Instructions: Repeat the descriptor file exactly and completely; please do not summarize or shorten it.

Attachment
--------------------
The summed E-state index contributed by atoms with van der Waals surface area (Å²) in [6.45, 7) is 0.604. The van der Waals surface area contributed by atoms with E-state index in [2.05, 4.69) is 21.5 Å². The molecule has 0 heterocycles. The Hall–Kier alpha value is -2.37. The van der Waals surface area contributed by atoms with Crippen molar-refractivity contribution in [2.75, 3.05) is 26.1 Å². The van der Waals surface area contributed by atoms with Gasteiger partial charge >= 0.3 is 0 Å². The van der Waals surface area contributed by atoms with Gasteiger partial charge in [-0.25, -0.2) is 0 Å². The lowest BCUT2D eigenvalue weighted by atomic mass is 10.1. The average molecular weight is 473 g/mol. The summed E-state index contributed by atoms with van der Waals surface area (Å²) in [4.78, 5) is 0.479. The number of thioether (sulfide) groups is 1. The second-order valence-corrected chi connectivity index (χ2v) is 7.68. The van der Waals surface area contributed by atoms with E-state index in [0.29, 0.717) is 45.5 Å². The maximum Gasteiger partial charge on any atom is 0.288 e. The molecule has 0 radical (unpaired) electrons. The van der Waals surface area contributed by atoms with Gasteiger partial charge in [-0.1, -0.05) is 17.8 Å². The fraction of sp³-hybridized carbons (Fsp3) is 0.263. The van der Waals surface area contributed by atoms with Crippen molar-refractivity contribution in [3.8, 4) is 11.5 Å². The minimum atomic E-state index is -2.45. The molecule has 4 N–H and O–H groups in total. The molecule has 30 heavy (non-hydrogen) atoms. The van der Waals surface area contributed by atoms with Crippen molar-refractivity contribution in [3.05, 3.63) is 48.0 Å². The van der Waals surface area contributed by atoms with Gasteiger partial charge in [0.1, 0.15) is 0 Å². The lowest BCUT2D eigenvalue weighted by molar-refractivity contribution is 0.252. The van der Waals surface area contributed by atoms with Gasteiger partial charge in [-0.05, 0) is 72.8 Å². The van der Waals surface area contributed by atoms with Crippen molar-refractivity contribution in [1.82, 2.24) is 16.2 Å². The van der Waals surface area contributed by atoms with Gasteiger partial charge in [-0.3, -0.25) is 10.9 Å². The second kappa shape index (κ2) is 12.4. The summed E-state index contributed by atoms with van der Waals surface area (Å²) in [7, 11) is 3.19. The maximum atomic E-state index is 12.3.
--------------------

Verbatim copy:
The summed E-state index contributed by atoms with van der Waals surface area (Å²) in [6.45, 7) is 0.604. The van der Waals surface area contributed by atoms with E-state index in [2.05, 4.69) is 21.5 Å². The molecule has 0 heterocycles. The Hall–Kier alpha value is -2.37. The van der Waals surface area contributed by atoms with Crippen molar-refractivity contribution in [2.75, 3.05) is 26.1 Å². The van der Waals surface area contributed by atoms with Gasteiger partial charge >= 0.3 is 0 Å². The van der Waals surface area contributed by atoms with Gasteiger partial charge in [-0.25, -0.2) is 0 Å². The lowest BCUT2D eigenvalue weighted by atomic mass is 10.1. The average molecular weight is 473 g/mol. The summed E-state index contributed by atoms with van der Waals surface area (Å²) in [4.78, 5) is 0.479. The number of thioether (sulfide) groups is 1. The second-order valence-corrected chi connectivity index (χ2v) is 7.68. The van der Waals surface area contributed by atoms with E-state index in [0.29, 0.717) is 45.5 Å². The maximum Gasteiger partial charge on any atom is 0.288 e. The molecule has 0 radical (unpaired) electrons. The van der Waals surface area contributed by atoms with Gasteiger partial charge in [-0.1, -0.05) is 17.8 Å². The fraction of sp³-hybridized carbons (Fsp3) is 0.263. The van der Waals surface area contributed by atoms with Crippen molar-refractivity contribution in [3.8, 4) is 11.5 Å². The minimum atomic E-state index is -2.45. The molecule has 4 N–H and O–H groups in total. The molecule has 30 heavy (non-hydrogen) atoms. The van der Waals surface area contributed by atoms with Crippen molar-refractivity contribution in [3.05, 3.63) is 48.0 Å². The van der Waals surface area contributed by atoms with Gasteiger partial charge in [0.1, 0.15) is 0 Å². The lowest BCUT2D eigenvalue weighted by molar-refractivity contribution is 0.252. The van der Waals surface area contributed by atoms with Gasteiger partial charge in [-0.05, 0) is 72.8 Å². The van der Waals surface area contributed by atoms with Crippen molar-refractivity contribution in [1.82, 2.24) is 16.2 Å². The van der Waals surface area contributed by atoms with Gasteiger partial charge in [-0.3, -0.25) is 10.9 Å². The second kappa shape index (κ2) is 12.4. The summed E-state index contributed by atoms with van der Waals surface area (Å²) in [7, 11) is 3.19. The maximum atomic E-state index is 12.3.